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Rabbi Michael Cahana of Portland’s Congregation Beth Israel gives testimony Friday at the Capito in favor of the safe gun storage bill on behalf of interfaith nonprofit organization Life Every Voice Oregon.

SALEM — In two-minute turns on Friday, more than two dozen citizens staked out their views on legislation that would require Oregonians to keep their firearms under lock or face penalties. They appeared before the House Judiciary Committee over three hours, speaking on House Bill 4005.

Before that testimony, the bill's sponsors Rep. Janeen Sollman, D-Hillsboro, Rep. Rachel Prusak, D-West Linn, and Rep. Alissa Keny-Guyer, D-Portland, took a moment to explain their purpose.

"Unsecured firearm storage is an important contributor to access and is especially dangerous to children," Sollman told the committee. "We need protections for youth and for those in mental crisis, and we need to keep firearms out of the hands of unauthorized users."

The legislation would require gun owners to secure their firearms with a trigger or cable lock, in a locked container such a safe or gun room. Violators could be fined up to $500. If a minor gets their hands on a gun that was found to be unsecured, the owner could be fined up to $2,000, and a gun owner could be held liable for an unsecured firearm that causes injury or property damage with some exceptions.

Under the legislation, gun owners would be required to report to police within 72 hours of finding their firearm has been lost or stolen punishable. The Oregon Health Authority would establish regulations for trigger locks and storage.

Testimony was evenly split between those for and against the bill, including impassioned presentations of their experience with gun violence, home invasion, assault, losing a loved one and fear for personal safety.

Among the first witnesses was Paul Kemp, whose brother-in-law Steve Forsyth was one of the three who lost their lives in the Clackamas Town Center shooting in 2012. The shooter in that event stole the firearm he used from an acquaintance. The bill is named for the victims. Kemp recounted notifying his nephew that his father had died in the incident and how he hoped no one else has to shoulder that duty.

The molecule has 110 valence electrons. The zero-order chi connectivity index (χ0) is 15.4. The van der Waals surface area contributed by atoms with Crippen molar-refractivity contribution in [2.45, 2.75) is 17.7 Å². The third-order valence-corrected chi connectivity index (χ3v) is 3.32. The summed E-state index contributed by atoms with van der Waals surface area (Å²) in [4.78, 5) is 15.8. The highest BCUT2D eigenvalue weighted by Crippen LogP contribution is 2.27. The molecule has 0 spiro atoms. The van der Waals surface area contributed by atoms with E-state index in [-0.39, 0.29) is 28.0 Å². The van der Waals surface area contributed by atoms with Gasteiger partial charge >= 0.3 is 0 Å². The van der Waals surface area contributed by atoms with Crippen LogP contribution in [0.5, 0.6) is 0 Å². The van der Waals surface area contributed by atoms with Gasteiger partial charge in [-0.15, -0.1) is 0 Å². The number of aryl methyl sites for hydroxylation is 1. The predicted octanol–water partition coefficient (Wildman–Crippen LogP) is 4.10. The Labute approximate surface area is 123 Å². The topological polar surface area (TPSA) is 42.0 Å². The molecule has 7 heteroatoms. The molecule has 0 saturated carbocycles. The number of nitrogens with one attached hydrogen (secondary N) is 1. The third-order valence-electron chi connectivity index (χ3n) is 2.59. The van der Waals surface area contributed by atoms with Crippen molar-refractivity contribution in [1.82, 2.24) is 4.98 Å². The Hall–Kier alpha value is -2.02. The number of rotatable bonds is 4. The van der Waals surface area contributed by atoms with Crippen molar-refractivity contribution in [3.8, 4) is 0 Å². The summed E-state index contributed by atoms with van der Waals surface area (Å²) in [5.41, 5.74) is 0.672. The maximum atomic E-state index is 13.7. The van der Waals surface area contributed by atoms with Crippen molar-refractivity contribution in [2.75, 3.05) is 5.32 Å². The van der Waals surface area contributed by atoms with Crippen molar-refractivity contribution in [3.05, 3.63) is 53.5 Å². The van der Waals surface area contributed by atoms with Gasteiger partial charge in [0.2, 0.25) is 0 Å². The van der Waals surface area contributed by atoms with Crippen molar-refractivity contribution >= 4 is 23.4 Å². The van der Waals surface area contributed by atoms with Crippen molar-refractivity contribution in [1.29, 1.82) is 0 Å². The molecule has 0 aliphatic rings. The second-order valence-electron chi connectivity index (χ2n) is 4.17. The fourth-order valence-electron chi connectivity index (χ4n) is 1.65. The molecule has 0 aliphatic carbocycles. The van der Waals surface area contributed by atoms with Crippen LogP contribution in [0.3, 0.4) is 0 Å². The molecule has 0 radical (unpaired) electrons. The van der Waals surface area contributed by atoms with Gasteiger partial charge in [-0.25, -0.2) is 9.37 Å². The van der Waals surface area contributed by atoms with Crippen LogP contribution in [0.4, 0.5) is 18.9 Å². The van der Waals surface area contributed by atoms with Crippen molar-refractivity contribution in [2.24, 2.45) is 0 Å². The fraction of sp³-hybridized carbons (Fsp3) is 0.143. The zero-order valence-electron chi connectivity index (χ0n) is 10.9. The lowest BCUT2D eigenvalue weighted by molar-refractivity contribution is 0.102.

"The circumstances that allowed the Clackamas Town Center mall shooting years ago will finally be addressed by the 2020 Legislature with passage of HB 4005," Kemp said. "My sister and I learned (after the event) the owner of those guns had no obligation under Oregon law to report them as stolen. In fact, the legal gun owner did not call the police until the mall shooting was national news that afternoon."

Kemp and others cited numbers showing suicides involving firearms in the U.S. have increased 19% over the past decade, that in Oregon, 82% of gun deaths are suicides, and less than 5% of suicide attempts without a gun result in death.

According to Ben Hoffman, a pediatrician and expert on child injury at the Oregon Health and Science University, Oregon's rate of suicide for children and teens is 34% higher than the rest of the country, and in the last five years, the rate has increased 50%.

Klamath County resident Scott DeCarlo said he's saddened by statistics but that doesn't give the Legislature the right to infringe on his Second Amendment right.

"I'm definitely sorry that some children have taken their lives. That's awful, but statistically, the number is quite small," DeCarlo said.

"We should not be having this hearing," he continued. "We have no right to do this. It's ludicrous to think that when I fall asleep, technically, that gun is no longer under my control, so I have to lock it. So, somebody kicks in my door in the middle of the night, I'm supposed to lock my firearm up when I'm supposed to be safe in my home?"

Rabbi Michael Cahana, representing the interfaith nonprofit Lift Every Voice Oregon, pointed out there are no more safe spaces with the proliferation of firearms in America today.

"There are no safe spaces in malls, in schools, as we've heard, and religious institutions as well, are under threat," Cahana said. "The safe storage of owned weapons is something we should all be able to unite behind. We stand strongly behind this bill and urge it's moving forward."

The testimony went on, back and forth, for the better part of the afternoon Friday. As contentious as the bill is, both sides contained their emotions to the tables sitting before the committee's dais, except for a witness identified as Manuel Martinez, whose testimony against the bill included mentions of "Marxism," "Communism," "impeachment" and "Trump" and continued in spurting shouts as he exited.

A work session is scheduled for the bill on Wednesday at 1 p.m. at the Capitol. It's expected that amendments to the bill, including clarifications on situations in which the owner of a firearm may or may not be held liable, will subject to public testimony.

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